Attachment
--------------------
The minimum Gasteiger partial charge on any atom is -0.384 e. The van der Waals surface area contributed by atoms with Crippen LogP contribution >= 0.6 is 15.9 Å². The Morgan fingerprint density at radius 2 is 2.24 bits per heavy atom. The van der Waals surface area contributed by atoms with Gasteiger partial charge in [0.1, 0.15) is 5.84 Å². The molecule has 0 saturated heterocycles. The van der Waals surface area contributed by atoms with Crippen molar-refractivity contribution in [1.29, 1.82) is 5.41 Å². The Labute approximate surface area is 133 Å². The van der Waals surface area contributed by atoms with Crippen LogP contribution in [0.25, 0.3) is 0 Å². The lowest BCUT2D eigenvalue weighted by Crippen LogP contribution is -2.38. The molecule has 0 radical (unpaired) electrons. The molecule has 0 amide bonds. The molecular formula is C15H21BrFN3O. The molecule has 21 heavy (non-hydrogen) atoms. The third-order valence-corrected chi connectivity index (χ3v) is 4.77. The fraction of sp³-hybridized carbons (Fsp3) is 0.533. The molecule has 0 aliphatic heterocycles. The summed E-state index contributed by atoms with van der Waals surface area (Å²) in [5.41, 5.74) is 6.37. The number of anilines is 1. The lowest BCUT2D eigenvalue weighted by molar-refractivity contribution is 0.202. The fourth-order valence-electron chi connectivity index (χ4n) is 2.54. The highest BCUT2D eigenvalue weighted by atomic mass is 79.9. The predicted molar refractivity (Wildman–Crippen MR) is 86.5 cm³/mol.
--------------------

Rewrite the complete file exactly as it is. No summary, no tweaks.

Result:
The minimum Gasteiger partial charge on any atom is -0.384 e. The van der Waals surface area contributed by atoms with Crippen LogP contribution >= 0.6 is 15.9 Å². The Morgan fingerprint density at radius 2 is 2.24 bits per heavy atom. The van der Waals surface area contributed by atoms with Gasteiger partial charge in [0.1, 0.15) is 5.84 Å². The molecule has 0 saturated heterocycles. The van der Waals surface area contributed by atoms with Crippen molar-refractivity contribution in [1.29, 1.82) is 5.41 Å². The Labute approximate surface area is 133 Å². The van der Waals surface area contributed by atoms with Crippen LogP contribution in [0.25, 0.3) is 0 Å². The lowest BCUT2D eigenvalue weighted by Crippen LogP contribution is -2.38. The molecule has 0 radical (unpaired) electrons. The molecule has 0 amide bonds. The molecular formula is C15H21BrFN3O. The molecule has 21 heavy (non-hydrogen) atoms. The third-order valence-corrected chi connectivity index (χ3v) is 4.77. The fraction of sp³-hybridized carbons (Fsp3) is 0.533. The molecule has 0 aliphatic heterocycles. The summed E-state index contributed by atoms with van der Waals surface area (Å²) in [5.41, 5.74) is 6.37. The number of anilines is 1. The lowest BCUT2D eigenvalue weighted by molar-refractivity contribution is 0.202. The fourth-order valence-electron chi connectivity index (χ4n) is 2.54. The highest BCUT2D eigenvalue weighted by atomic mass is 79.9. The predicted molar refractivity (Wildman–Crippen MR) is 86.5 cm³/mol.